Punk rock band The Ramones came together in 1974 Queens, New York. Musicians adopted a single last name though none were related. The group featured: Lead singer Joey Ramone (1951-2001), Bassist Dee Dee Ramone (1951-2002), Guitarist Johnny Ramone (1948-2004) and successive drummers Marky, Richie and Elvis Ramone. Never stadium-successful, they nonetheless performed 2,263 concerts, touring nonstop for 22 years. In 2002, the original group was inducted into The Rock and Roll Hall of Fame. Green Day notably played their music.
Playwright (and actor/sketch comedy performer) John Ross Bowie must’ve been a diehard Ramones groupie. Marky Ramone (Brendan Hart) tells us “This is a memory play and they’re not all memories and some of it is total bullshit, but a lot is really, really true and fucking crazy.” The actor also reads stage directions throughout.
Characters are well defined, situations credible and clear, dialogue realistic, vernacular rings true. Historic structure is accurate as are relationship facts. When Phil Spector analyzes what’s wrong with a recording, music-speak is on target. Ben Feldman’s portrayal is terrific – expression, voice, and gestures inclusive. The piece is well researched.
We meet the men backstage after a performance in 1978. Johnny (Justin Kirk, who skillfully manifests the clear-eyed, practical band member) counts the take. Joey (Bobby Conte Thornton, palpably the sweet one) flirts with girlfriend Linda (Lena Hall) who likes the way he smells after a show. (The play is full of colorful details.) Dee Dee (Michael Cassady) promises to stay off drugs i.e. hard drugs when they go to L.A. to record at the label’s insistence. Renowned producer Phil Spector wants to work with the band.
By Christmas of ’78, the men find themselves in California at the producer’s “fucking castle,” a mansion so big several of them get lost. Marky is shirtless and drunk (also too often on screen with nothing to do). Dee Dee is spaced out. Both of them and Joey take pills. “This guy has changed lives,” Joey moons. “If we get bigger, we could actually affect people.”
Spector arrives. He’s calculating, pointedly tolerant, and lascivious. Pitching Joey, he also eyes the lanky musician as if his next meal, exclaiming on the young man’s height like a forties film heroine. (Not unbelievable.) “Music is all technique now. There’s no heart. You can change that.” Joey is not only stoned, but obviously prone to rose-colored glasses.
Only Johnny is against working with Spector. “He’s an old fashioned fruit from the last century.” The producer has a reputation for drugs, violence, control issues and off the wall craziness, not to mention his last hit was, in fact, seven years ago. (Spector had 25 enormous hits in his heyday.) He needs the money as much as The Ramones need a charted song. With Johnny, he’s realistic. “You think we’re going to do this forever?! Some of you are thirty!”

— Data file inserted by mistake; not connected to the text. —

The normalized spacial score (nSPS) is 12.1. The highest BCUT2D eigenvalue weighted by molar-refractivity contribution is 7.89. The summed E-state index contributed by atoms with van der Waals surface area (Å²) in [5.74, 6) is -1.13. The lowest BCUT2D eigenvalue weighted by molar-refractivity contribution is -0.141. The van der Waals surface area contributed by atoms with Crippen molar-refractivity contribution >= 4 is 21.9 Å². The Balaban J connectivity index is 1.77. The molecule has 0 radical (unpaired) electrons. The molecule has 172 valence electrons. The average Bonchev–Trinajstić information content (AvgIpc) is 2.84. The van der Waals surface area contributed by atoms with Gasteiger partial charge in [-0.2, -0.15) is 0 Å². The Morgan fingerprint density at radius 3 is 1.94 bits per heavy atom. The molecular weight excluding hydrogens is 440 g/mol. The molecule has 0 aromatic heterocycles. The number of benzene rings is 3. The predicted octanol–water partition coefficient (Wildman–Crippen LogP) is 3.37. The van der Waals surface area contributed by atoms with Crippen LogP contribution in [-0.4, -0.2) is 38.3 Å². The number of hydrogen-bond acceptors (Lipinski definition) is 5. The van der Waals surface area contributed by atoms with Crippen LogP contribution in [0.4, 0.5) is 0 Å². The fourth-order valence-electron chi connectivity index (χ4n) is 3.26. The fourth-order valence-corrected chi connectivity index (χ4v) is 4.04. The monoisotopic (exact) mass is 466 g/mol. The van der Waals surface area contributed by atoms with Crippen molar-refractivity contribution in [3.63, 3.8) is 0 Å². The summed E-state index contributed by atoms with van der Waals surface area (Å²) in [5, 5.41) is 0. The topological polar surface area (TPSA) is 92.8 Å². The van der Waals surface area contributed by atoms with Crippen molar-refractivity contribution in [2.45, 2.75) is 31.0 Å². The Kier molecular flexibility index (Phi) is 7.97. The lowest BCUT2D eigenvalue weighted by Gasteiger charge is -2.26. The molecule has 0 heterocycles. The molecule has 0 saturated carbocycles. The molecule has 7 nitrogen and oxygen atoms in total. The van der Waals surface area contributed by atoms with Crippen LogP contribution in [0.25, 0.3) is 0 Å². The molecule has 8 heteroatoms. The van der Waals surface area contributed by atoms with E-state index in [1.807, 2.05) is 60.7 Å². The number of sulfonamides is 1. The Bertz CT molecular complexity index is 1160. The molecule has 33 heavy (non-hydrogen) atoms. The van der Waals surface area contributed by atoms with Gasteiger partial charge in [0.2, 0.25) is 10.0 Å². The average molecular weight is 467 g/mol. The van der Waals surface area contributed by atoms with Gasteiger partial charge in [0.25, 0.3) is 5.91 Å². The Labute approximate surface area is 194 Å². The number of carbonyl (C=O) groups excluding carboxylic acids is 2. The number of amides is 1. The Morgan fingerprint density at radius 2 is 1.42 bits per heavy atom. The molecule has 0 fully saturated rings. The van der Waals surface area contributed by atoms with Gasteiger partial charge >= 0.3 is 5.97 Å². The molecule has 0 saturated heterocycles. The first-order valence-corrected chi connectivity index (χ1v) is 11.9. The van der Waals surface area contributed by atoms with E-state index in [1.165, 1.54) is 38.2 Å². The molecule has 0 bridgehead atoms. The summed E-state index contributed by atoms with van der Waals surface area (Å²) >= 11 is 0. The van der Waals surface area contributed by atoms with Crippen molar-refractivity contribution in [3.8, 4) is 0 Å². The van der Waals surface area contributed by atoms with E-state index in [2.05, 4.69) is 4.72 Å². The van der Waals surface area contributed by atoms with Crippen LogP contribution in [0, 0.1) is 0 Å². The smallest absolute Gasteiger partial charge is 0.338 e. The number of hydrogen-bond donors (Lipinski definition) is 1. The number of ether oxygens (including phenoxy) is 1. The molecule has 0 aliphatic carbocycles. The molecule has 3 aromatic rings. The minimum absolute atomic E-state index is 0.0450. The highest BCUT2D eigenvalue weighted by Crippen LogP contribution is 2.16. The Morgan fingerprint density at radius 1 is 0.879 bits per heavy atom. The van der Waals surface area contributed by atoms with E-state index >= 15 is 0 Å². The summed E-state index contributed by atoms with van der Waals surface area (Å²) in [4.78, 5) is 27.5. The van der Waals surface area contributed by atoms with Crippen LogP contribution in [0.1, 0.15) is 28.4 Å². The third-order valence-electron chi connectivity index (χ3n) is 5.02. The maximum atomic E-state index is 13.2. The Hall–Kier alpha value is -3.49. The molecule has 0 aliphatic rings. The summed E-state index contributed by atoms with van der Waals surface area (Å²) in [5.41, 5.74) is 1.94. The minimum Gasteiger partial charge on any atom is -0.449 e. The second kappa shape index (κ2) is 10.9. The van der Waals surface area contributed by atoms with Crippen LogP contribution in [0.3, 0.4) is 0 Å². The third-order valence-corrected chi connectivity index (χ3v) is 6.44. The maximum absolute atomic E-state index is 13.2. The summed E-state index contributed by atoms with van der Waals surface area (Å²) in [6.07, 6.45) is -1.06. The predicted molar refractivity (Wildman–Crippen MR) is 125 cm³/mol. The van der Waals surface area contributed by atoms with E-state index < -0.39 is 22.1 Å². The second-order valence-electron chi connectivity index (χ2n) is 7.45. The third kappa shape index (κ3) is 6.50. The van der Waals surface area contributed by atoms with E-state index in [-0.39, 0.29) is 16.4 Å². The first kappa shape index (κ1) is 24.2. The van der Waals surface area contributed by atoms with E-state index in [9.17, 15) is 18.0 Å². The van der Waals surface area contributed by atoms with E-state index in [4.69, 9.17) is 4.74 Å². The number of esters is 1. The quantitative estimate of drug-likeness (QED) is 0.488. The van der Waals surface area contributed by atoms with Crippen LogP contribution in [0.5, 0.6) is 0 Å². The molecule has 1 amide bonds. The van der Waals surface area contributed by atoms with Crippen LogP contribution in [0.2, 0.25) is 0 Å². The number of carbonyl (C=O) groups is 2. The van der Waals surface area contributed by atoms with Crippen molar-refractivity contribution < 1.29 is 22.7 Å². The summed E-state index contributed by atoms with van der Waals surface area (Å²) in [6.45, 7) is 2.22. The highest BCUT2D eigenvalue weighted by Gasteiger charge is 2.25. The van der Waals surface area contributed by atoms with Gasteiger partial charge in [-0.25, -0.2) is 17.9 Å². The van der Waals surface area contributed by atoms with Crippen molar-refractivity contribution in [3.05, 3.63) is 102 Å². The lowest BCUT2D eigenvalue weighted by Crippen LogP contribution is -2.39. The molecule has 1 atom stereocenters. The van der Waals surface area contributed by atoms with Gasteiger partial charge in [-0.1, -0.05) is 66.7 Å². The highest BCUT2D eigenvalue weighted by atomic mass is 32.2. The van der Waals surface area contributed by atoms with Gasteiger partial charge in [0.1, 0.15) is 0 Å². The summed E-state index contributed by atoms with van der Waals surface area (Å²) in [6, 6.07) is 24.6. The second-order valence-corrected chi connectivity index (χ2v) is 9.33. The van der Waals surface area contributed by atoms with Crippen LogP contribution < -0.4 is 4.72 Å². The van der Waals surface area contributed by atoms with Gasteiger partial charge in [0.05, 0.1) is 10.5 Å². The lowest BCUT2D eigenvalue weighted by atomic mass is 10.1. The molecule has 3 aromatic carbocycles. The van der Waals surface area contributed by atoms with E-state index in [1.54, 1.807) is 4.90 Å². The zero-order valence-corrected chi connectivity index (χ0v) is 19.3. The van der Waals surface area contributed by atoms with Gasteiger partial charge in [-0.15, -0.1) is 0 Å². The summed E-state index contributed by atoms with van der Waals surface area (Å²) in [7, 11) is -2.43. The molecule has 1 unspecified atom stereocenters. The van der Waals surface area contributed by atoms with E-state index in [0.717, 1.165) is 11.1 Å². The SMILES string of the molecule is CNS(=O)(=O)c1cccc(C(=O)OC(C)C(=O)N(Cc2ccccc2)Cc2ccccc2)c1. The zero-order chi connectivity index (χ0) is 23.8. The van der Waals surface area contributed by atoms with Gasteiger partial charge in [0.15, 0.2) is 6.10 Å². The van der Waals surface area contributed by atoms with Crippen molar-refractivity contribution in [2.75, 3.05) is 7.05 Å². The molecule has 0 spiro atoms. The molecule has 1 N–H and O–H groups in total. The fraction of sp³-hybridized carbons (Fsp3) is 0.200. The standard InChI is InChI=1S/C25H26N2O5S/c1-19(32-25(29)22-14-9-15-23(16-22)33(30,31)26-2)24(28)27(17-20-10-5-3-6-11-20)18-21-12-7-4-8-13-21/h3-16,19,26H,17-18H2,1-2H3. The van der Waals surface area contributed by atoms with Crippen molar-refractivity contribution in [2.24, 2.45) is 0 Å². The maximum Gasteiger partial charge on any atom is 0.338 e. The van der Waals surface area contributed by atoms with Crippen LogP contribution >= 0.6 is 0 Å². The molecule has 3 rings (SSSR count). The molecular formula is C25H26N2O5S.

The play goes back and forth from Los Angeles to New York as the album End of the Century (the group’s most successful) gets made, relationships fray, and Spector lives up to his reputation. A tangent story (true) involves Linda’s changing partners. Though Lena Hall is excellent, it’s a thankless role. As Bowie took a deep dive into this (the play wants editing), he could’ve used some of that time to more fully develop two of the Ramones that received shorter shrift. An epilogue fills us in to the “end.”
Queens accents are surprisingly good, wigs not so much. Backgrounds – the actors are in zoom squares -are evocative. One nifty directorial touch is that characters rise to kiss – we miss the actual touch of lips while seeing them only from the chest down. Oddly it works.
Director Jessica Hanna has a feel for attitude and idioms. She plausibly conjures being high. Pacing works well.
The question is how much do you care about the Ramones or a punk rock group of the era?
Theatermania asked John Ross Bowie, Why the Ramones? “I’ve been a Ramones fan since I was 14, and as I delved into the stories behind them, I found them a group full of contradictions. They dress like tough guys but only Johnny was an authentic tough guy. There was something aggressive but also sweet about their music. And then, there was a really interesting dynamic about the band recording their fifth album, which is the one they did with Phil Spector.
On the surface, there was a push-pull between people who just wanted to fire out inspired punk rock blasts and a guy who was trying to craft a perfect pop record. Then, you go deeper into it and you learn that the Ramones were going through a vicious love triangle at one point, their bassist was struggling with addiction, and Spector was, obviously, famously crazy and eventually died in jail serving time for a murder charge…”
Four Chords and A Gun
A True Story of The Ramones
Written by John Ross Bowie
Directed by Jessica Hanna
Video Design- Corwin Evans
Proceeds benefit Food on Foot
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